Navigation Links
Natural method for clearing cellular debris provides new targets for lupus treatment

Augusta, Ga. Cells that die naturally generate a lot of internal debris that can trigger the immune system to attack the body, leading to diseases such as lupus.

Now Georgia Health Sciences University researchers report that an enzyme known to help keep a woman's immune system from attacking a fetus also helps block development of these autoimmune diseases that target healthy tissues, such as DNA or joints.

The findings point toward new treatment strategies for autoimmune diseases, which are on the rise in light of a germ-conscious society that regularly destroys many of the previously pervasive microbes that made the immune system more tolerant.

"The basic premise of lupus is you have lost normal tolerance to yourself, your own proteins and DNA," said Dr. Tracy L. McGaha, GHSU immunologist and corresponding author of the study published in Proceedings of the National Academy of Sciences.

They found that IDO, or indoleomine 2,3-dioxegenase, helps promote tolerance to debris generated by natural cell death and that when IDO is removed from the mix, the debris spurs an immune response that can trigger autoimmune disease. In mice genetically programmed to develop lupus, blocking IDO resulted in earlier, more aggressive disease.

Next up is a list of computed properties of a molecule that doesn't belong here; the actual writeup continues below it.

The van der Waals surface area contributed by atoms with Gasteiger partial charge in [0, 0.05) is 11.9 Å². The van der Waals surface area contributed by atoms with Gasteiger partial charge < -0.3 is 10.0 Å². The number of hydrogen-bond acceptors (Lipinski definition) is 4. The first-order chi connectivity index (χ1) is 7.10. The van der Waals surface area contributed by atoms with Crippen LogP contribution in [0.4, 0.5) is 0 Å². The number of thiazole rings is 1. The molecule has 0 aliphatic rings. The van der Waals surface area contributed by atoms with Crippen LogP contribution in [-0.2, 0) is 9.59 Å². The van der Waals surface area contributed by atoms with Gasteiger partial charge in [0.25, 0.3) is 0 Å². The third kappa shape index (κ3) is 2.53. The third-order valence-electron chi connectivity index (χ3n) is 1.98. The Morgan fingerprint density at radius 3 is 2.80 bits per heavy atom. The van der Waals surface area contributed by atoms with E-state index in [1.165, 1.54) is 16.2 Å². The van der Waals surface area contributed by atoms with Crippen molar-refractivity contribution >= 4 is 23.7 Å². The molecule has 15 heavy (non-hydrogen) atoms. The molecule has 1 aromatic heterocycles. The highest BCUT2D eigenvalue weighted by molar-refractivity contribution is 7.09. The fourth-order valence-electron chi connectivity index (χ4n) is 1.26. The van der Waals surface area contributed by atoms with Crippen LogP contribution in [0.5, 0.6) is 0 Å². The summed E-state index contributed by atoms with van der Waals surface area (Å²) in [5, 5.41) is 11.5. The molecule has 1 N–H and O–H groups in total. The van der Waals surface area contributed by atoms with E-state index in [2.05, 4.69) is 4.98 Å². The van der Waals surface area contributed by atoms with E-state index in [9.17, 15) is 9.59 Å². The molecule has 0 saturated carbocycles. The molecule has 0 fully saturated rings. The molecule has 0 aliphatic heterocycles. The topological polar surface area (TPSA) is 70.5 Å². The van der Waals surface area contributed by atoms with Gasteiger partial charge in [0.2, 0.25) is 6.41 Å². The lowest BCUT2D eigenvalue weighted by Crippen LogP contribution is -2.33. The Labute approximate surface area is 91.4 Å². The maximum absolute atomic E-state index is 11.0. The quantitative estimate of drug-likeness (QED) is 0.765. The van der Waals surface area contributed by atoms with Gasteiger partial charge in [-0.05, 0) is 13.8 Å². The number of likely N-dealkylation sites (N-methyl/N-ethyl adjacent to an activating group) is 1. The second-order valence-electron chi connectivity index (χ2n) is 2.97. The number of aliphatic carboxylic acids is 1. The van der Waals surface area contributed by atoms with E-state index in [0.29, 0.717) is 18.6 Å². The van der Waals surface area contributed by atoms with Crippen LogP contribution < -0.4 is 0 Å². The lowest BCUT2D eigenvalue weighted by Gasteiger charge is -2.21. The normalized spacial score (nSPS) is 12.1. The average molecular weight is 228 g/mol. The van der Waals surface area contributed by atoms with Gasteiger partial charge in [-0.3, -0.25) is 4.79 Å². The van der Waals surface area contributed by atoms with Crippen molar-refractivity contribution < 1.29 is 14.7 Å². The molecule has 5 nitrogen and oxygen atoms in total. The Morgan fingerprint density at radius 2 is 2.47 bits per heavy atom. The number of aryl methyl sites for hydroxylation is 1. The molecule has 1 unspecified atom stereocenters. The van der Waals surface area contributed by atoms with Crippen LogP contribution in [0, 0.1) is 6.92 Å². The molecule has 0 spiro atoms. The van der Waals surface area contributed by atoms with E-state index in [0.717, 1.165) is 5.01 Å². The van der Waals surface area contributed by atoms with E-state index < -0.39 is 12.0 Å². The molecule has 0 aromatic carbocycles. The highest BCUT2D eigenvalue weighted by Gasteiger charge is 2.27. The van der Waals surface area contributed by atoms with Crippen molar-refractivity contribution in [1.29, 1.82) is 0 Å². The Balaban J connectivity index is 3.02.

"This connects IDO and macrophages. It's a newly described role for IDO in regulation of tolerance toward self," McGaha said. Consequently, increasing IDO production or its downstream effects might be a way to regain lost tolerance, he said.

They studied activity in the spleen, a hard-working immune organ, that constantly filters blood. In a perfectly orchestrated defense, the entrance to the spleen is surrounded by immune cells that scour blood for viruses, bacteria, even fat and cholesterol floating by.

A nearby subset of macrophages, which are essentially scavengers, then capture and consume the undesirables, McGaha said. Interestingly, a lot of what macrophages consume is dead immune cells.

Macrophages also appear to help keep the peace by preventing the immune system from joining the fray. McGaha earlier found that if he destroyed macrophages, then fed the spleen dead cells, there was inflammation instead of calm. "That tells us there is something inherent in this subset of macrophages that is important for the suppressive process," McGaha said referencing the paper published in 2011 in the journal Blood.

The new paper shows IDO is part of that "something." Efficient elimination of cell debris while keeping nearby immune cells quiet is important because some debris is known to grab the attention of the immune system, McGaha said. He noted that it's normal and healthy for damaged cells to become targets.

"We are really interested in this process of normal cell debris removal because in lupus, it's thought to be one of the main drivers of inflammation," he said.

The immune system has points of expansion and regulation where it decides whether or not to act. Knowing key points, such as IDO's regulatory role, provides treatment targets that can interrupt a destructive cascade of immune activity, McGaha said. Previous studies have shown evidence of self-attack is present many years before disease symptoms appear, he said.

Environmental assaults, such as a bad sunburn, can be the initial trigger of the abnormal immune response in diseases like lupus. In healthy individuals, the immune system rises to the occasion of an infection then goes back to baseline. In autoimmune disease, patients tend not to return to normal levels.